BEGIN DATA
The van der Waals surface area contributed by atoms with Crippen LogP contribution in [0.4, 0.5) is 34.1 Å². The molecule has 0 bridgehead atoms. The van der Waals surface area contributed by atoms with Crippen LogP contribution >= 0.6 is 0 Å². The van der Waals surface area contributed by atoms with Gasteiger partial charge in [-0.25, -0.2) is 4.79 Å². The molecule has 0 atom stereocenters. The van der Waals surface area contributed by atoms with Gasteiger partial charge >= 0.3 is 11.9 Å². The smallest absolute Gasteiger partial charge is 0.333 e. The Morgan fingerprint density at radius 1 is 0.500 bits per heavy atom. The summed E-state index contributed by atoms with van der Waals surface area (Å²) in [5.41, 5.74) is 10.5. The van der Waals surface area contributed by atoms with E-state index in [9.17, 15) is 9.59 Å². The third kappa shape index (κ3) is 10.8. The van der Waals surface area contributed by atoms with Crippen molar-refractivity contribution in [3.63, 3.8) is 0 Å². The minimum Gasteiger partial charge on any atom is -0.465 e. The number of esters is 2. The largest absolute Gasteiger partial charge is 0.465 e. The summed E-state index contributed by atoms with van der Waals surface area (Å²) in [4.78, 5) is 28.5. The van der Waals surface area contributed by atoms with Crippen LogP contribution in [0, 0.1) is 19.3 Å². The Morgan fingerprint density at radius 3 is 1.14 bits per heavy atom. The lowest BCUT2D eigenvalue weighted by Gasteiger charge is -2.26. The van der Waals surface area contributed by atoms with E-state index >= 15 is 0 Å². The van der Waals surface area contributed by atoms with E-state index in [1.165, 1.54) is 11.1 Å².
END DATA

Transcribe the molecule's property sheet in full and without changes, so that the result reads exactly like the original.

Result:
The van der Waals surface area contributed by atoms with Crippen LogP contribution in [0.4, 0.5) is 34.1 Å². The molecule has 0 bridgehead atoms. The van der Waals surface area contributed by atoms with Crippen LogP contribution >= 0.6 is 0 Å². The van der Waals surface area contributed by atoms with Gasteiger partial charge in [-0.25, -0.2) is 4.79 Å². The molecule has 0 atom stereocenters. The van der Waals surface area contributed by atoms with Gasteiger partial charge >= 0.3 is 11.9 Å². The smallest absolute Gasteiger partial charge is 0.333 e. The Morgan fingerprint density at radius 1 is 0.500 bits per heavy atom. The summed E-state index contributed by atoms with van der Waals surface area (Å²) in [5.41, 5.74) is 10.5. The van der Waals surface area contributed by atoms with E-state index in [9.17, 15) is 9.59 Å². The third kappa shape index (κ3) is 10.8. The van der Waals surface area contributed by atoms with Crippen molar-refractivity contribution in [3.63, 3.8) is 0 Å². The minimum Gasteiger partial charge on any atom is -0.465 e. The number of esters is 2. The largest absolute Gasteiger partial charge is 0.465 e. The summed E-state index contributed by atoms with van der Waals surface area (Å²) in [4.78, 5) is 28.5. The van der Waals surface area contributed by atoms with Crippen LogP contribution in [0, 0.1) is 19.3 Å². The Morgan fingerprint density at radius 3 is 1.14 bits per heavy atom. The lowest BCUT2D eigenvalue weighted by Gasteiger charge is -2.26. The van der Waals surface area contributed by atoms with E-state index >= 15 is 0 Å². The van der Waals surface area contributed by atoms with E-state index in [1.165, 1.54) is 11.1 Å².